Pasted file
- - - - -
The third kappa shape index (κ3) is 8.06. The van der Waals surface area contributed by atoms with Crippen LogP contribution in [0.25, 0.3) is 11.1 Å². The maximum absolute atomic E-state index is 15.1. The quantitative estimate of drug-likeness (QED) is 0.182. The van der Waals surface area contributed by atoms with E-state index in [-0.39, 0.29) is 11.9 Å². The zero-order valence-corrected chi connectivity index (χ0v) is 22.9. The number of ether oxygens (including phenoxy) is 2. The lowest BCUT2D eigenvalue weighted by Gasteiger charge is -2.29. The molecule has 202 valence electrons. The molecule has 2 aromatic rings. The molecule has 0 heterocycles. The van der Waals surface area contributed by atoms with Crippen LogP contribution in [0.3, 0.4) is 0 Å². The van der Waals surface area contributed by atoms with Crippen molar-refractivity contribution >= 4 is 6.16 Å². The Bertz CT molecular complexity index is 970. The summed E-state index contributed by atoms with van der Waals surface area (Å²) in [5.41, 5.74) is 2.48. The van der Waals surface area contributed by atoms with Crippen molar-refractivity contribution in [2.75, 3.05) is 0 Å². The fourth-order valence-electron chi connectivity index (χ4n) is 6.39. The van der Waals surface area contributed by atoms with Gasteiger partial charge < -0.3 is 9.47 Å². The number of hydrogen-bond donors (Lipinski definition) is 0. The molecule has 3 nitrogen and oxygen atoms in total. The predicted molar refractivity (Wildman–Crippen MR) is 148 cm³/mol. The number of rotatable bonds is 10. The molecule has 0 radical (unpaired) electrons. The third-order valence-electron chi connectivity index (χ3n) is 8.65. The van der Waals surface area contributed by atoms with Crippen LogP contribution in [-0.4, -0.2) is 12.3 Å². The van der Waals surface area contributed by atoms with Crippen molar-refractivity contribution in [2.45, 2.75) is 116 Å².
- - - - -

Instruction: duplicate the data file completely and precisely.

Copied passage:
The third kappa shape index (κ3) is 8.06. The van der Waals surface area contributed by atoms with Crippen LogP contribution in [0.25, 0.3) is 11.1 Å². The maximum absolute atomic E-state index is 15.1. The quantitative estimate of drug-likeness (QED) is 0.182. The van der Waals surface area contributed by atoms with E-state index in [-0.39, 0.29) is 11.9 Å². The zero-order valence-corrected chi connectivity index (χ0v) is 22.9. The number of ether oxygens (including phenoxy) is 2. The lowest BCUT2D eigenvalue weighted by Gasteiger charge is -2.29. The molecule has 202 valence electrons. The molecule has 2 aromatic rings. The molecule has 0 heterocycles. The van der Waals surface area contributed by atoms with Crippen LogP contribution in [0.3, 0.4) is 0 Å². The van der Waals surface area contributed by atoms with Crippen molar-refractivity contribution >= 4 is 6.16 Å². The Bertz CT molecular complexity index is 970. The summed E-state index contributed by atoms with van der Waals surface area (Å²) in [5.41, 5.74) is 2.48. The van der Waals surface area contributed by atoms with Crippen molar-refractivity contribution in [2.75, 3.05) is 0 Å². The fourth-order valence-electron chi connectivity index (χ4n) is 6.39. The van der Waals surface area contributed by atoms with Gasteiger partial charge < -0.3 is 9.47 Å². The number of hydrogen-bond donors (Lipinski definition) is 0. The molecule has 3 nitrogen and oxygen atoms in total. The predicted molar refractivity (Wildman–Crippen MR) is 148 cm³/mol. The number of rotatable bonds is 10. The molecule has 0 radical (unpaired) electrons. The third-order valence-electron chi connectivity index (χ3n) is 8.65. The van der Waals surface area contributed by atoms with Crippen LogP contribution in [-0.4, -0.2) is 12.3 Å². The van der Waals surface area contributed by atoms with Crippen molar-refractivity contribution in [2.45, 2.75) is 116 Å².